I take a women's multivitamin everyday. But I've been told that they aren't a substitute for the natural vitamins in various foods and that the body can't even absorb over a certain amount of vitamins and minerals at one time. So, are multivitamins even doing anything for me? Are they worth taking? One A Day Wonderer
Dear One A Day Wonderer
This is a very good question that unfortunately I don't have a very good answer for. According to The Washington Post from last Wednesday there isn't enough evidence yet to make a decision to recommend for or against the use of multivitamins and mineral supplements. 52% of American's take multivitamins every day and they spend over $23 billion a year on them based on the belief that these vitamins will help prevent heart disease, cancer and other chronic diseases. But evidence supports that there are really only 3 instances where supplements actually provide a clear heath benefit. They are:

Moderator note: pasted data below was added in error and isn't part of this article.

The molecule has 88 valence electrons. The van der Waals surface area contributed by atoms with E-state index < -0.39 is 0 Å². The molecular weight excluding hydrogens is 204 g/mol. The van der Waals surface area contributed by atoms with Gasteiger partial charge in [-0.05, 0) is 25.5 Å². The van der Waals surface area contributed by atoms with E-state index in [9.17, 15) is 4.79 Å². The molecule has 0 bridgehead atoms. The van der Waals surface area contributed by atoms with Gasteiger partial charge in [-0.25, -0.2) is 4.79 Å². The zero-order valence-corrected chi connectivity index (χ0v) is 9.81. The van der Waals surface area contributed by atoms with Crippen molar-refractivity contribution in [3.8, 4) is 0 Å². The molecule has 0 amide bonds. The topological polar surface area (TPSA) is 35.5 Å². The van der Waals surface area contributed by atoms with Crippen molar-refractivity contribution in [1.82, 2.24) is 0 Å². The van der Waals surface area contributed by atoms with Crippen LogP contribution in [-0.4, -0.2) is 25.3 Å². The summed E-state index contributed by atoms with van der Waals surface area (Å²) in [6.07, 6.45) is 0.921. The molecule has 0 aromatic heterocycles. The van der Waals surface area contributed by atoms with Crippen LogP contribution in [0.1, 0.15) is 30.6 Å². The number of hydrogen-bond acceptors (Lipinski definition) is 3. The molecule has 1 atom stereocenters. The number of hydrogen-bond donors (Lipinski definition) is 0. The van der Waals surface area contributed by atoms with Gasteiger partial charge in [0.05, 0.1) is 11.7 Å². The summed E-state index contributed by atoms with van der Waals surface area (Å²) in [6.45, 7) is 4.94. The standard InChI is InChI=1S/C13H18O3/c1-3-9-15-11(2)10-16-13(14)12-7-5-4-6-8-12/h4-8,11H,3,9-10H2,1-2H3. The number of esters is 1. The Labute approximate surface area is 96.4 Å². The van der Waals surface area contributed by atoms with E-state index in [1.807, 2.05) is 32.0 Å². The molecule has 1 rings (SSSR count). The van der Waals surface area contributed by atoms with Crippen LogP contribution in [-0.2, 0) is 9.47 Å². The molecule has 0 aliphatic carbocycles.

- Calcium and vitamin D reduce the risk of bone fractures in post-menopausal women.
- Vitamins C and E, beta carotene, and zinc and copper minerals reduce the risk of vision loss in people with early signs of macular degeneration, (one of the leading causes of age-related blindness).
- Folic acid prevents birth defects in the spine and brain.
What I can recommend is for you to closely examine your diet to see what's missing from it. The current daily serving recommendations for the Food Pyramid are:
- Milk, Yogurt & Cheese Food Group: 2-3 Servings
- Vegetable Food Group: 3-5 Servings
- Meat, Poultry, Fish, Dry Beans, Eggs & Nuts Group: 2-3 Servings
- Fruit Group: 2 - 4 Servings
- Bread, Cereal, Rice & Pasta Group: 6-11 Servings
- Fats, Oils & Sweets - Use Sparingly
Don't forget about drinking plenty of water too. Soft drinks and other sweetened drinks count as sugars so don't let those sneak in there to rack up unwanted calories.